drinking moderate alcohol

Even moderate drinking can damage your brain, new study finds

Researchers found that moderate drinking leads to damage in a brain area associated with memory and learning.

drinking moderate alcohol

Even drinking a few pints per week can be bad for you. Image credits: TrafficJan82.

Binge drinking has a bad name, and it really should. Alcohol’s negative effects are strong and far reaching, ranging from high blood pressure and increased cancer risk to liver and pancreas damage. However, moderate drinking is significantly different, greatly reducing the health risks, and, as some studies have shown, even having some positive effects. The positive impact of red wine (in low quantities) has been suggested several times. Nowadays, the health effects of moderate drinking are strongly debated, with no clear bottom line being drawn. Moderate drinking is definitely not as bad for you as heavy drinking, but it could be bad, it could be good, or quite possibly — both. We just don’t know to what extent the ‘good’ and the ‘bad’ range.

This new study helps shed some light on that issue. Writing in the British Medical Journal (BMJ), researchers followed the health of 550 subjects, who were considered moderate drinkers, drinking the equivalent of four glasses of wine a week or five pints of beer a week. They were studied for 30 years, so it’s quite a lengthy study.

The men and women’s lifestyle was analyzed, and corrections were made to compensate for their lifestyle. After this, researchers conducted MRI scans of their brains.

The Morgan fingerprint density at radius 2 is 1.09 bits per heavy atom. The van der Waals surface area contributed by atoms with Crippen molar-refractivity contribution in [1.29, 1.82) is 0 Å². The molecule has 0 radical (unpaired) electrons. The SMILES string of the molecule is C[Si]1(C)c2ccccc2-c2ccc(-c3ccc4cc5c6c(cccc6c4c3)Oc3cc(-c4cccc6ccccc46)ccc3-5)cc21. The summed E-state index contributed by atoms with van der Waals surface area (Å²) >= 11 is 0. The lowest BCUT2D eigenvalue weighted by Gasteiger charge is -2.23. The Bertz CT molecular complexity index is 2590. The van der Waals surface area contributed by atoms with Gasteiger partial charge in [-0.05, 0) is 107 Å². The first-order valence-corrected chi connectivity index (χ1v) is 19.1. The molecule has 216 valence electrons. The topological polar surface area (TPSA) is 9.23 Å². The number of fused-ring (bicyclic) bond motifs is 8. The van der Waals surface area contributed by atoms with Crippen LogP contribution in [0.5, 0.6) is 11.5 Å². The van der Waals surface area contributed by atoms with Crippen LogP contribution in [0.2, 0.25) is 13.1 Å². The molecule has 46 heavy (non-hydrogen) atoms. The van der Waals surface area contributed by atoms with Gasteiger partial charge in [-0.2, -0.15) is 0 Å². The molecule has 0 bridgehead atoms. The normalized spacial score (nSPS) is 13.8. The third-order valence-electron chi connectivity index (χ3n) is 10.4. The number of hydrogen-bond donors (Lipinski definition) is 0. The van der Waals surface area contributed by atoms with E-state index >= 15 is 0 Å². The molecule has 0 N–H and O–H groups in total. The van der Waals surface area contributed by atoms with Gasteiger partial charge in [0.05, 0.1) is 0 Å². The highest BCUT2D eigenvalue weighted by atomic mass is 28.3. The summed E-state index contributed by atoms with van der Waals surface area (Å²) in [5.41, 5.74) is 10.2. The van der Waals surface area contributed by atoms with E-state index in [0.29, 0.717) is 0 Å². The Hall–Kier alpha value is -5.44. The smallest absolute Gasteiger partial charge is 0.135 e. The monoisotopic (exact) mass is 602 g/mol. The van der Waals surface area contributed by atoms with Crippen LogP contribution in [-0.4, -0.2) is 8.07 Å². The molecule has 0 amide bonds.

hipocampus alcohol

The hippocampus is located in the medial temporal lobe of the brain. Image credits: Henry Vandyke Carter – Henry Gray (1918) Anatomy of the Human Body.

They found that 65% of average drinkers exhibited some level of shrinkage in the right side of the hippocampus, a major component in our brain which plays an important role in both short and long term memory. Nondrinkers also exhibit some level of shrinkage, but much lower (35%).

Furthermore, there seemed to be a direct correlation between how much the participants drank and the level of shrinkage. Those who were on the heavier side of drinking had a higher rate of brain damage (77%). Of course, it should be considered that while participants were moderate drinkers, they have been moderate drinkers for 30 years.

“We knew that drinking heavily for long periods of time was bad for brain health, but we didn’t know at these levels,” said Anya Topiwala, a clinical lecturer in old age psychiatry at the University of Oxford and co-author of the research.

Researchers also asked participants to carry out a lexical fluency test, for instance saying as many words beginning with a certain letter as they can, within a minute. Again, there was a correlation between how much they had been drinking, and how well they fared at the test.

It’s important to take this study with a grain of salt. While it is, as Elizabeth Coulthard, consultant senior lecturer in dementia neurology at the University of Bristol called it, robust, it’s also an observational study — which means that it establishes a correlation, not a causation. Basically, there’s nothing to say that the alcohol itself was causing the brain damage. It could very well be that moderate drinkers share another characteristic which is the main cause. Furthermore, most of the participants in this study were men, so perhaps it is not representative of the entire population. Also, men tend to underestimate their drinking, so they might not have been as moderate as they think.

Still, justifying moderate drinking is becoming harder and harder. It should always be kept in mind that alcohol is one of the main drivers of cognitive decline, and even quantities considered benign can have a significant effect. At this point, no one is saying ‘stop drinking’, but it’s important to be moderate… even in moderation.

Journal Reference: Anya Topiwala et al — Moderate alcohol consumption as risk factor for adverse brain outcomes and cognitive decline: longitudinal cohort studydoi: https://doi.org/10.1136/bmj.j2353 

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